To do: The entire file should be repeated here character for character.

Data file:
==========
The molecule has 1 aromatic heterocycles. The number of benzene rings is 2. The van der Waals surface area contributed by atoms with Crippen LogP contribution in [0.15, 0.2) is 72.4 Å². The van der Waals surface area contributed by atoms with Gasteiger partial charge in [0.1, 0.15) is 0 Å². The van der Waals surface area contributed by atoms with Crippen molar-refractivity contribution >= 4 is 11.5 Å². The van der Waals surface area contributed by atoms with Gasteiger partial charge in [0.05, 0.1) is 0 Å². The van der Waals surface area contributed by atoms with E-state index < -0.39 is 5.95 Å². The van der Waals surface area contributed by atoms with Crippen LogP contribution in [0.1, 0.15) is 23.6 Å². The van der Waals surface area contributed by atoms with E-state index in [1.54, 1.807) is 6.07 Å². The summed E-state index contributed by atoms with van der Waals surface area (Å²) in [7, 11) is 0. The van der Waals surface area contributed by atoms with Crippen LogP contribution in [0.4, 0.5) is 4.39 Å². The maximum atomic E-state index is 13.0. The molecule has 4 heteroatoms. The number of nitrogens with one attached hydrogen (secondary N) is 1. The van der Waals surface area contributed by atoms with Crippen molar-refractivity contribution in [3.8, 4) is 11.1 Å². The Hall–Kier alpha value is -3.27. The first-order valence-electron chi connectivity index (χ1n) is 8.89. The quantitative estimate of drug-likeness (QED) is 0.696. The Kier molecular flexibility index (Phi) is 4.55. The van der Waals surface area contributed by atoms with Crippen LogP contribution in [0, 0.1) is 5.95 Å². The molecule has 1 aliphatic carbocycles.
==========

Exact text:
The molecule has 1 aromatic heterocycles. The number of benzene rings is 2. The van der Waals surface area contributed by atoms with Crippen LogP contribution in [0.15, 0.2) is 72.4 Å². The van der Waals surface area contributed by atoms with Gasteiger partial charge in [0.1, 0.15) is 0 Å². The van der Waals surface area contributed by atoms with Crippen molar-refractivity contribution >= 4 is 11.5 Å². The van der Waals surface area contributed by atoms with Gasteiger partial charge in [0.05, 0.1) is 0 Å². The van der Waals surface area contributed by atoms with E-state index < -0.39 is 5.95 Å². The van der Waals surface area contributed by atoms with Crippen LogP contribution in [0.1, 0.15) is 23.6 Å². The van der Waals surface area contributed by atoms with E-state index in [1.54, 1.807) is 6.07 Å². The summed E-state index contributed by atoms with van der Waals surface area (Å²) in [7, 11) is 0. The van der Waals surface area contributed by atoms with Crippen LogP contribution in [0.4, 0.5) is 4.39 Å². The maximum atomic E-state index is 13.0. The molecule has 4 heteroatoms. The number of nitrogens with one attached hydrogen (secondary N) is 1. The van der Waals surface area contributed by atoms with Crippen molar-refractivity contribution in [3.8, 4) is 11.1 Å². The Hall–Kier alpha value is -3.27. The first-order valence-electron chi connectivity index (χ1n) is 8.89. The quantitative estimate of drug-likeness (QED) is 0.696. The Kier molecular flexibility index (Phi) is 4.55. The van der Waals surface area contributed by atoms with Crippen LogP contribution in [0, 0.1) is 5.95 Å². The molecule has 1 aliphatic carbocycles.